I bought a cheap pair of running shoes and started running before or after work. Nothing far or fast, but it quickly became a form of therapy for me, going out and blasting myself after a stressful day at work. It became the time I needed to get inside my own head and work through things, to destress or start to plan the future.
Wanting to push myself to see what I could achieve, I signed up to a Half Marathon. This soon became a 12 in 12 challenge, where I was taking on one new challenge every month of 2017. I wanted these challenges to mean something – so I decided to raise money for Make-A-Wish UK while doing them.
Miles for Wishes started as a search for redemption through pain, a way to challenge and change both myself and also inspire some people to do the same along the way.
Completing JOGLE in November 2017 (cycling from John O’Groats to Land’s End – 940 miles solo over 9 days) was an incredibly emotional experience for me. It was cathartic – it took nine days of being alone on the bike, inside my own head to realise that I am enough. That I needed to let go of some of the guilt I felt, to stop beating myself up for all the hurt and wrong I believed I’d done.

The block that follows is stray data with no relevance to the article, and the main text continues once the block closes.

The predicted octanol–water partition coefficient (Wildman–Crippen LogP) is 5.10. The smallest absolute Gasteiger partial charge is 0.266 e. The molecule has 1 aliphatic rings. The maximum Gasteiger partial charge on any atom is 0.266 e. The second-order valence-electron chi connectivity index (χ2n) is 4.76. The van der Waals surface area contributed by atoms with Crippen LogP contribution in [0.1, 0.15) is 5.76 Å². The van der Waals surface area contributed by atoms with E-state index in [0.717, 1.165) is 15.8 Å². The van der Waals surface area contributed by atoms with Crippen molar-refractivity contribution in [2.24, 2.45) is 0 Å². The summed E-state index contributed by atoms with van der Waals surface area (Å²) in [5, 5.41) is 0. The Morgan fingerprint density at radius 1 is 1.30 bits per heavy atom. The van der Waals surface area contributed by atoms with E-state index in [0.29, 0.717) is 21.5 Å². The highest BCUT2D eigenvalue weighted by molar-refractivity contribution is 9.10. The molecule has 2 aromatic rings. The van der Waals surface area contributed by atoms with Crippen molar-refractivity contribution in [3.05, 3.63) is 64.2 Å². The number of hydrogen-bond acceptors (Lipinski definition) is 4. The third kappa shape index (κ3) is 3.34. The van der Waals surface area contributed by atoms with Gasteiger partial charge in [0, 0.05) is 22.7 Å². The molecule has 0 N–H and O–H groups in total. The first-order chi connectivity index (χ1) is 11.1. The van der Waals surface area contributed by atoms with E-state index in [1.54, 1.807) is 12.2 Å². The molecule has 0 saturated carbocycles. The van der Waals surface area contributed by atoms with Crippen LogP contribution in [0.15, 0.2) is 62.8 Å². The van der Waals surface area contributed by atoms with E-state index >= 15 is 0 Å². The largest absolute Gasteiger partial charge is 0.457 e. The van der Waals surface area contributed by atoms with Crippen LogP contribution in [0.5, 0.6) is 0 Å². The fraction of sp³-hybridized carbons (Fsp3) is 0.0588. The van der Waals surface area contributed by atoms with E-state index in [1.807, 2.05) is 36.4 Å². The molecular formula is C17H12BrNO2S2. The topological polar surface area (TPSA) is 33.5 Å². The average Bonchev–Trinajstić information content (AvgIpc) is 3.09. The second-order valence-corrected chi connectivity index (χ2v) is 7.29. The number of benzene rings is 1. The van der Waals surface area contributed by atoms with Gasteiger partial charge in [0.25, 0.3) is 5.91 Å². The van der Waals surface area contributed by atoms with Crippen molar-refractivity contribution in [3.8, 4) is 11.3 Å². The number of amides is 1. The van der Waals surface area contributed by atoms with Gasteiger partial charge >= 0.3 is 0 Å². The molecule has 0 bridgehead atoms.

I’m not over it no, but the journey has changed – what started as a search for pain has become a pleasure, a test that I enjoy.
Everything I’m doing now is building towards that goal, to be a serious competitor in the 2022 Race Across America, the toughest bicycle race which spans the 3000 miles from the West to the East Coast of America.
Of course, like many others, my 2020 season is going to be very different now – this period is about being adaptable in the short term, while remaining focused on that long term goal.
What makes the ‘ultra-mindset’? For me, this is always what it comes back to. Having a reason WHY, whether that’s fundraising, your own story or because you want to win. If your reason to do something is strong enough, if you believe in it enough, it will be the one thing that keeps you going through the darkest of moments.
Solo is hard, but I love it. Imagine riding in a group – you can see how you’re doing in comparison to others. If you have good legs, then this will boost your confidence and push you harder. The days when you are not feeling great, well you’ve still got a wheel to hang on to. Solo cycling focuses your mind so much more on your body and how you feel instead of the race. This internal focus intensifies all those feelings of discomfort, doubt and negativity, and ultimately it reduces your ability to withstand the pain.
I think that’s why I love it though, it’s finding those moments when, instead of quitting, you tell yourself to go that extra mile, or to hit the next town. Those moments define us, it’s the gold left when everything else has been stripped away.
Like I said at the start of this blog, I’m not an athlete, I’m just trying to be the best version of myself. I don’t know what the future holds for me, I know I’m enjoying the ride at the moment. I do still worry, it’s a different worry now though – my constant search for the next challenge, to push myself harder or further, that I won’t ever be satisfied with the last thing I did. But maybe that’s what it takes to be an endurance athlete?
Thanks again to Huckson for sharing my story and journey – go check out their range of active wear, its great kit!